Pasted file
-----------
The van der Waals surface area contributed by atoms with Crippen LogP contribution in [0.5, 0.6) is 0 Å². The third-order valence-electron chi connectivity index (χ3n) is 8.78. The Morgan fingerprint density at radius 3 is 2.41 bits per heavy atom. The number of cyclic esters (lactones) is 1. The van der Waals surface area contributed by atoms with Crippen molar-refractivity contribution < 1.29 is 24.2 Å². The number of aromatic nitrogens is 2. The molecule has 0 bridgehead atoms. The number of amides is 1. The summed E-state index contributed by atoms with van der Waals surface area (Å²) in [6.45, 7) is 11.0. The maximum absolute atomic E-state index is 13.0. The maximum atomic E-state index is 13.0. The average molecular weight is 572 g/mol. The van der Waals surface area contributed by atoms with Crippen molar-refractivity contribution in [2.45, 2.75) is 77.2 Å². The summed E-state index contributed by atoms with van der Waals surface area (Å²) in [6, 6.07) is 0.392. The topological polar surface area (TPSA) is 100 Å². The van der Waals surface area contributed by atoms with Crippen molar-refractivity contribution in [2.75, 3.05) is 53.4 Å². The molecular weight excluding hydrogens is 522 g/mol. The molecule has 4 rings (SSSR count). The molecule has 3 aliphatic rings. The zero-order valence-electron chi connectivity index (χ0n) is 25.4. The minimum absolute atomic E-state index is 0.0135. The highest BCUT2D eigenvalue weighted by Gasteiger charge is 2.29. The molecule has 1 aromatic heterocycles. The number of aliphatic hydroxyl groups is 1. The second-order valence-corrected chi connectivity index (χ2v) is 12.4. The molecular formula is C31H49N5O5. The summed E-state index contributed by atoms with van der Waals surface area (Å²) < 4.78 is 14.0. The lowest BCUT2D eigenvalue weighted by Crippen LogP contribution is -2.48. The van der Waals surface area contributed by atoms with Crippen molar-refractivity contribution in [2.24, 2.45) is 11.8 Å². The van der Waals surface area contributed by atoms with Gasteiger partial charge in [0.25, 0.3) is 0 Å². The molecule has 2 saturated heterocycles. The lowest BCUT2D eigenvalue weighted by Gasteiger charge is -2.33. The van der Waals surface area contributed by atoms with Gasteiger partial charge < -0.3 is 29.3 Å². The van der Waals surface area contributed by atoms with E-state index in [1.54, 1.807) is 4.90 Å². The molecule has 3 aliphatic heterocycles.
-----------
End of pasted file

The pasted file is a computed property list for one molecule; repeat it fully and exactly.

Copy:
The van der Waals surface area contributed by atoms with Crippen LogP contribution in [0.5, 0.6) is 0 Å². The third-order valence-electron chi connectivity index (χ3n) is 8.78. The Morgan fingerprint density at radius 3 is 2.41 bits per heavy atom. The number of cyclic esters (lactones) is 1. The van der Waals surface area contributed by atoms with Crippen molar-refractivity contribution < 1.29 is 24.2 Å². The number of aromatic nitrogens is 2. The molecule has 0 bridgehead atoms. The number of amides is 1. The summed E-state index contributed by atoms with van der Waals surface area (Å²) in [6.45, 7) is 11.0. The maximum absolute atomic E-state index is 13.0. The maximum atomic E-state index is 13.0. The average molecular weight is 572 g/mol. The van der Waals surface area contributed by atoms with Crippen molar-refractivity contribution in [2.45, 2.75) is 77.2 Å². The summed E-state index contributed by atoms with van der Waals surface area (Å²) in [6, 6.07) is 0.392. The topological polar surface area (TPSA) is 100 Å². The van der Waals surface area contributed by atoms with Crippen molar-refractivity contribution in [2.75, 3.05) is 53.4 Å². The molecular weight excluding hydrogens is 522 g/mol. The molecule has 4 rings (SSSR count). The molecule has 3 aliphatic rings. The zero-order valence-electron chi connectivity index (χ0n) is 25.4. The minimum absolute atomic E-state index is 0.0135. The highest BCUT2D eigenvalue weighted by Gasteiger charge is 2.29. The molecule has 1 aromatic heterocycles. The number of aliphatic hydroxyl groups is 1. The second-order valence-corrected chi connectivity index (χ2v) is 12.4. The molecular formula is C31H49N5O5. The summed E-state index contributed by atoms with van der Waals surface area (Å²) < 4.78 is 14.0. The lowest BCUT2D eigenvalue weighted by Crippen LogP contribution is -2.48. The van der Waals surface area contributed by atoms with Crippen molar-refractivity contribution in [2.24, 2.45) is 11.8 Å². The van der Waals surface area contributed by atoms with Gasteiger partial charge in [0.25, 0.3) is 0 Å². The molecule has 2 saturated heterocycles. The lowest BCUT2D eigenvalue weighted by Gasteiger charge is -2.33. The van der Waals surface area contributed by atoms with Gasteiger partial charge < -0.3 is 29.3 Å². The van der Waals surface area contributed by atoms with E-state index in [1.54, 1.807) is 4.90 Å². The molecule has 3 aliphatic heterocycles.